When Natalie Cummins ‘21 began applying for graduate programs in January, she discovered the application process was much different from when she committed to play volleyball at Elon in junior year of high school. 

Cummins, who graduated with a bachelor’s degree in sport management from Elon in May 2021, used the extra year of eligibility granted to all athletes in the wake of the COVID-19 pandemic to play one more season of volleyball last fall. She added a psychology minor for the fall semester, helping her decide to pursue a career in sports psychology. After applying to five programs, she committed to continue her studies at Loyola University Maryland’s clinical professional counseling program. 

“The application process was new for me, a little more overwhelming than it was going from high school to college because I knew I was committed to Elon,” Cummins said. “That was a crazy process, and it made me very anxious, but it was exciting, and it ended up working out.” 

For senior and graduate student athletes departing Elon this spring, there is both excitement for the future and disappointment that their time playing competitive sports is over. Cummins said she is grateful to have been a Division I athlete at Elon. 

“I feel so lucky just to have been a part of it,” Cummins said. 

Super senior year

Cummins was one of two players on Elon’s volleyball team last season that returned to Elon for a “super senior” season, along with Julia Crabtree ‘21. When Cummins returned to the team, she earned a nickname from her underclassmen teammates that stuck throughout the season. 

“The girls, particularly the incoming freshmen, called me grandma,” Cummins said. “It was fine, and it was so funny, but it was true. Like, that really was my grandma year.” 

Cummins knew she wanted to continue her education after graduating from Elon, and with schools across the country still dealing with COVID-19 restrictions, she decided to return and play for one more year.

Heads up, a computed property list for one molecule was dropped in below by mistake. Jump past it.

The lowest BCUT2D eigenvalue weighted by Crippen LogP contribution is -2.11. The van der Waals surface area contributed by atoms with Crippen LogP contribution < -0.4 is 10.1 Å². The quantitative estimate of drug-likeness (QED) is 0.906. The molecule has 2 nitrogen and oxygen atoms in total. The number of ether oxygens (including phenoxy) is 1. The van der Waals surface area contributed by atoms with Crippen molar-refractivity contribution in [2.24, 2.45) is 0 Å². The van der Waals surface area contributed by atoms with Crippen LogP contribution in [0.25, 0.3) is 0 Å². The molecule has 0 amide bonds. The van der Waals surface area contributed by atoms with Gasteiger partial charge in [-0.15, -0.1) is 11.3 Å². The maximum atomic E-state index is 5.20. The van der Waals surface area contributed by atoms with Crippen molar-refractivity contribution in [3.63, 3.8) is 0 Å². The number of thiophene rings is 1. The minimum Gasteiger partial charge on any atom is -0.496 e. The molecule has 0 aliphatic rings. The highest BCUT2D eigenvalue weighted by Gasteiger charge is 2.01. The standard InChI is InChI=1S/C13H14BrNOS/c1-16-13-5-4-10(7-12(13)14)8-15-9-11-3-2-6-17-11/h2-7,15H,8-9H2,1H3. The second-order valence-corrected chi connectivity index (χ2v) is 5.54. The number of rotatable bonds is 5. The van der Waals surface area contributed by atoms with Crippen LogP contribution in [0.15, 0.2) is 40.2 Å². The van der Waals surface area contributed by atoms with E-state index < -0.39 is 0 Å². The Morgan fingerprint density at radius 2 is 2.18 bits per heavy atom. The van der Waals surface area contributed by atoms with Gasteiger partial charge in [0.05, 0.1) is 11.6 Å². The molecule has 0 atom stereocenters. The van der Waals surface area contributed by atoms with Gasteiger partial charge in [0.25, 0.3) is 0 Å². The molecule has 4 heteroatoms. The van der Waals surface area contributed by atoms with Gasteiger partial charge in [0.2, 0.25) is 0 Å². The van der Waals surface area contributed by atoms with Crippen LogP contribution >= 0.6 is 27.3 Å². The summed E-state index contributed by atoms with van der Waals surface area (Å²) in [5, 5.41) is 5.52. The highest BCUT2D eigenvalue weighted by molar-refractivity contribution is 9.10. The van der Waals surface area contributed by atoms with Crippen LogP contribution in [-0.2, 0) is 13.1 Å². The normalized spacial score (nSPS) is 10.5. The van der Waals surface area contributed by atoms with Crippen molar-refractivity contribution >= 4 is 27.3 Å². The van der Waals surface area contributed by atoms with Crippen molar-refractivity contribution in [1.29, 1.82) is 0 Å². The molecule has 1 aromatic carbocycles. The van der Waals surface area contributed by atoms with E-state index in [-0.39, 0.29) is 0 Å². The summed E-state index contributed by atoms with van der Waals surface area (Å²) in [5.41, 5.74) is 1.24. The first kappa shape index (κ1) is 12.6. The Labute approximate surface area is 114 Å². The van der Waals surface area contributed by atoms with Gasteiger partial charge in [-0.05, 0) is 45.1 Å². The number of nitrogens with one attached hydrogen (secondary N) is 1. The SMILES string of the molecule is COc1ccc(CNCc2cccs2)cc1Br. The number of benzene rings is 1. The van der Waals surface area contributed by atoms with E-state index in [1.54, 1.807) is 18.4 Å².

As a team captain, Cummins helped Elon make it to the championship match of November’s Colonial Athletic Association Tournament for the first time since the program joined the conference in 2014. She said she has no regrets about returning for a fifth season. 

For Cummins, being a student athlete at Elon helped her develop as a person, and she said she believes the experience will help her with her future endeavors. 

“It was cool to be a young kid seeing the older girls on the team mentor me, and I know how much of an impact they had on my volleyball and just my overall Elon career,” Cummins said. “And then being able to turn that around and start bringing the new girls up and teaching them about Elon and Elon volleyball was such a cool experience.” 

More than No. 1

While Chuck Hannah cherished his time playing basketball at Elon, the graduating senior said he will also forever carry the memories he made while working as an orientation leader and team lead for Elon’s New Students Programs. 

“I was itching to find another avenue to connect with more people that wasn’t just in the athletic realm,” Hannah said. “I didn’t want people to see me as the kid that just wears number one on the basketball team, that’s not what defines me.” 

On Aug. 1, Hannah will begin his first post-graduate job with Charles Aris Executive Search in Greensboro, a company he previously interned for. While Hannah is excited for this new chapter in his life, he said he is also nervous about the uncertainty it comes with.